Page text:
Whacking in a punch at the appropriate point, I drilled the tenons on the rails. The oak scrap back-up reduced the breakout a bit.

The anxious woodworker, hoping not to mess up. You can tell that by the perspiration...

Behold, the off-set hole. Looks quite a lot, don't it? Yeah, I was worried.

Enter the coachbuilder's drawbore pin. Honestly, I have to ask - why are they made with the handle in line like a chisel? It works a treat with a T-handle, and surely it's easier and cheaper to produce a short square shank? Oh well, no matter. I'm very happy with this design, and will clean up the others ASAP.

Gratuitous shot of how tight that shoulder is...

The knife came out to taper the ends of the pegs a little more. Note how less organised those tools are getting...

Because the pegs weren't all as round at the end as I'd have hoped, I didn't whack them all the way through, but rather trimmed them off on both sides. Cue the flush cut saw from Lee Valley. Long-time readers may remember that the arrival of two lovely Wenzloff & Sons saws was accompanied by this saw. It kind of got overlooked in the Oooo-Ahhh stuff and I really haven't had cause to use it since I got it anyway. It was bought solely on the basis that it was the one that won the test in Woodworking Magazine. Oh, and because every other one I've tried has been a disappointment; to such an extent that I resorted to cutting things flush with a backsaw and spacer, and trimming back (a lot) with a chisel.

Well once I'd got in the way of keeping the blade flush and stopped trying to move my thumb with the action of the saw, I positively flew through the job.

It did exactly what it's supposed to do and needed just a light pare flat - and that only because I like doing it. Not a mark on the surrounding wood. Wonderful. I like this saw very much indeed.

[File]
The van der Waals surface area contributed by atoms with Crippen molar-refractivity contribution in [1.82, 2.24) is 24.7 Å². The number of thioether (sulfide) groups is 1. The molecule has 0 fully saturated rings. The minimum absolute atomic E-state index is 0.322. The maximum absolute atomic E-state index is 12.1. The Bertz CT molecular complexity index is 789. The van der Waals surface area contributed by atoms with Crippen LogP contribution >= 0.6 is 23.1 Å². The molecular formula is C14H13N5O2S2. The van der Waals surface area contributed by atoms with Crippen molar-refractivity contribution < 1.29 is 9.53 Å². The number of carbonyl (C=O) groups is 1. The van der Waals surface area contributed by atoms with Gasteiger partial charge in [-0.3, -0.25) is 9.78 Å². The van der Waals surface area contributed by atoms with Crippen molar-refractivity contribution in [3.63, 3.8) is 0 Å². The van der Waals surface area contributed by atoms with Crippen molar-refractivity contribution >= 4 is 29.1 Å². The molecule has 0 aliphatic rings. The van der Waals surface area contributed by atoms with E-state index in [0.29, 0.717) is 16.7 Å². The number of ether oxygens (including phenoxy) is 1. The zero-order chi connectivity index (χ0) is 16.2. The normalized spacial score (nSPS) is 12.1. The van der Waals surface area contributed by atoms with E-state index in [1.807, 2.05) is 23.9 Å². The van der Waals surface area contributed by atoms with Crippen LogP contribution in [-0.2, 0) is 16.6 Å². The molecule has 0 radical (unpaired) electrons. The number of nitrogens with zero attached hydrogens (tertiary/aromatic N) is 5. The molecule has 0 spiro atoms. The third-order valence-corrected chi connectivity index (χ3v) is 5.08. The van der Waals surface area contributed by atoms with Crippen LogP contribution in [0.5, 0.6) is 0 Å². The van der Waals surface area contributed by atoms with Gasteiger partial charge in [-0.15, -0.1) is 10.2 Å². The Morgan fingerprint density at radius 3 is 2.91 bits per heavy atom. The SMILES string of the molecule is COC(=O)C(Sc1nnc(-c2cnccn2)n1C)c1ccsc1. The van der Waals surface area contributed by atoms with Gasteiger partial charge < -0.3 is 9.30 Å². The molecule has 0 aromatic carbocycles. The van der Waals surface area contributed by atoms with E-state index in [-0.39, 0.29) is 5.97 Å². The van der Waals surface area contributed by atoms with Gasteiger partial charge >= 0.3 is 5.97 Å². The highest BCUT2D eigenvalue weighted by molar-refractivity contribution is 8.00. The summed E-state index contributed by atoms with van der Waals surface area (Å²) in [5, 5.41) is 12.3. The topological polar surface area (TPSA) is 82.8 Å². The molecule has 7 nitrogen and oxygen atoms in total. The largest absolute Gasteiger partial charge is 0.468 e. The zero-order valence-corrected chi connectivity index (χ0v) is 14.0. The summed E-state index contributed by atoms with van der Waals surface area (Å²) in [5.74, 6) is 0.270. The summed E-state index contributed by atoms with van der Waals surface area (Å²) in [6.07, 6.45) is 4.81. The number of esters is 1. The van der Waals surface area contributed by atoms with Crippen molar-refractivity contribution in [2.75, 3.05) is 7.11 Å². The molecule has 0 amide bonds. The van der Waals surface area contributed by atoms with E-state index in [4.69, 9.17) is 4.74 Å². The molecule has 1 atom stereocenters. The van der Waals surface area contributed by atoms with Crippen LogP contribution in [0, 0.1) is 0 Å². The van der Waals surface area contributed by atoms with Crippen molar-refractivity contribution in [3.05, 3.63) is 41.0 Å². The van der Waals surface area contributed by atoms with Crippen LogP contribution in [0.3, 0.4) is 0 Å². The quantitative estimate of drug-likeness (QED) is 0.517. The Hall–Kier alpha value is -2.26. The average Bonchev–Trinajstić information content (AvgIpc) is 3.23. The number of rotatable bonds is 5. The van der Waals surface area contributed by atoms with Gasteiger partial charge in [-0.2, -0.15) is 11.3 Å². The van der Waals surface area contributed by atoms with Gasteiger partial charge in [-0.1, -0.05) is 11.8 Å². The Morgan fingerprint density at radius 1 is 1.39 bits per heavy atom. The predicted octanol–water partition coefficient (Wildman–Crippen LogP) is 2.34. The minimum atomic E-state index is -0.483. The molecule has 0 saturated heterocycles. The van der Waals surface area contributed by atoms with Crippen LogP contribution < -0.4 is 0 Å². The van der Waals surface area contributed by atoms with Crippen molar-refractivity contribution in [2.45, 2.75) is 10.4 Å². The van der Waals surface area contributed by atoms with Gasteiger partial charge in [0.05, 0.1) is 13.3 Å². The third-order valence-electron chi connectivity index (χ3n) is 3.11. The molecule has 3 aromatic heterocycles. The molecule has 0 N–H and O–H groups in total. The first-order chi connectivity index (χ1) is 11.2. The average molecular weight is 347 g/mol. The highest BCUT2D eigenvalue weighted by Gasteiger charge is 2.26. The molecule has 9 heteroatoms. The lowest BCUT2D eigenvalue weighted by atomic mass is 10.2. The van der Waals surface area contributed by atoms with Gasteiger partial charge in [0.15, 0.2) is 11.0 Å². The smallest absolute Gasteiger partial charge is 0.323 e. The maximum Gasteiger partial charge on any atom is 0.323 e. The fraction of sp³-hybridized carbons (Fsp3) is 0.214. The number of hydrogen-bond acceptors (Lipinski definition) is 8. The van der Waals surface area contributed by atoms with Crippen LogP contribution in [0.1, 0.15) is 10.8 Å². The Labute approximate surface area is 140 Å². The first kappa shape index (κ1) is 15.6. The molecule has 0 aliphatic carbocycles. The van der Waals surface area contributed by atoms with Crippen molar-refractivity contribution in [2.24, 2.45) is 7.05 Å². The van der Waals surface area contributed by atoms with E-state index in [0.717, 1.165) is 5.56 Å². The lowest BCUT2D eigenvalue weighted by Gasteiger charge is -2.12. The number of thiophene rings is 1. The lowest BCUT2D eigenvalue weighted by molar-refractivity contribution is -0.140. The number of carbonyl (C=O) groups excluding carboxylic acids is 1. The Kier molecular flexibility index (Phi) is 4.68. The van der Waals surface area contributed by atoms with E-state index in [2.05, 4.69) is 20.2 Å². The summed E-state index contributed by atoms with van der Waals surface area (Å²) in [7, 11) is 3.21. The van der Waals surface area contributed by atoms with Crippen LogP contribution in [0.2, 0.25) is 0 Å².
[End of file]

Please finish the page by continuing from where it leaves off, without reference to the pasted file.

So the panel was slipped into the frame, and I hope to goodness I allowed enough room for expansion. If the thing's gonna explode, it'll have done it today, 'cos it's been wet enough to make me wonder about a change of career to ark building.

Anyway, the other joints were finished up and I had a second complete door on my hands. With horns. Those were sawn off with the half-back (Have I mentioned how much I'm coming to like that saw lately?) I really need to work on my photo backdrops though; not nearly enough olde worlde wooden floorboard and strategically-placed tool chests and workbenches in the background. Those buckets are my rubbish bins, for heaven's sakes. And the Maxi's just, well... rubbish.

So did you notice the missing ingredient? No glue. Yup, I didn't glue the joints. It's another opportunity to experiment, so I thought "Why not?" Everything seems as tight as a drum, and it reduced possible complications quite a bit. We'll see if I come to regret it. Or thank my foresight if, even now, those panels have exploded everything...

Anyway, drawboring. I like it. I can see why it fell out of favour, it being an extra step that took time and was largely unnecessary as adhesives have improved. It's also decidedly "country" in style. I can think of quite a few woodworkers who'd absolutely do their nut about the slight gaps I've got on the off-side of some of the peg holes. On the other hand I needed no clamps, I could have gone onto the next stage of cleaning up with a smoothing plane straight away if I'd been so inclined, and there's something very satisfactory about a mechanical joint like that. I'll certainly be doing it again. Oh, and kudos to Chris Schwarz - I followed his article and got the right result first time, even allowing for operator error (i.e. Me). That speaks for itself really.

Monday, August 23, 2010


Heavens, but I hate preparation. Scraping and sanding the panels was excessively tedious - and it may be that I wasn't quite as diligent with it as I usually am. I started out with the best of intentions, but that mix of *cough* "mahoganies" is a bugger to scrape. Or rather some of it will, but other bits simply won't. And suddenly it dawned on my the things are riddled with old screw and nail holes anyway, so I laid down my tools at "good enough". It pained me, it really did, but I will get this project finished this year come hell, high water and a little bit of tear out.

While a coat or two of shellac was doing its thing, my mind turned to planning ahead to putting the things together. In the continued spirit of using this project to do things maybe I haven't done before, I bethought me to try this drawboring lark that The Schwarz is so keen on. I applied myself to the article on same in Woodworking Magazine from Autumn 2005 (Really five years ago? How can it be?!) and cast my eye over the relevant bit of the Forgotten Hand Tools DVD.

Then watched all the rest of the DVD, just because.

Primed and ready - and once again wondering about asking the Glasgow Nail Co. for a quote on some cut nails - I fished an ideal piece of straight-grained oak out of the scraps box to make some pegs. It's very dry, must have been in there at least as long as that WM article is old, and probably survived at least three scrap throwing-out sessions. It was meant to be.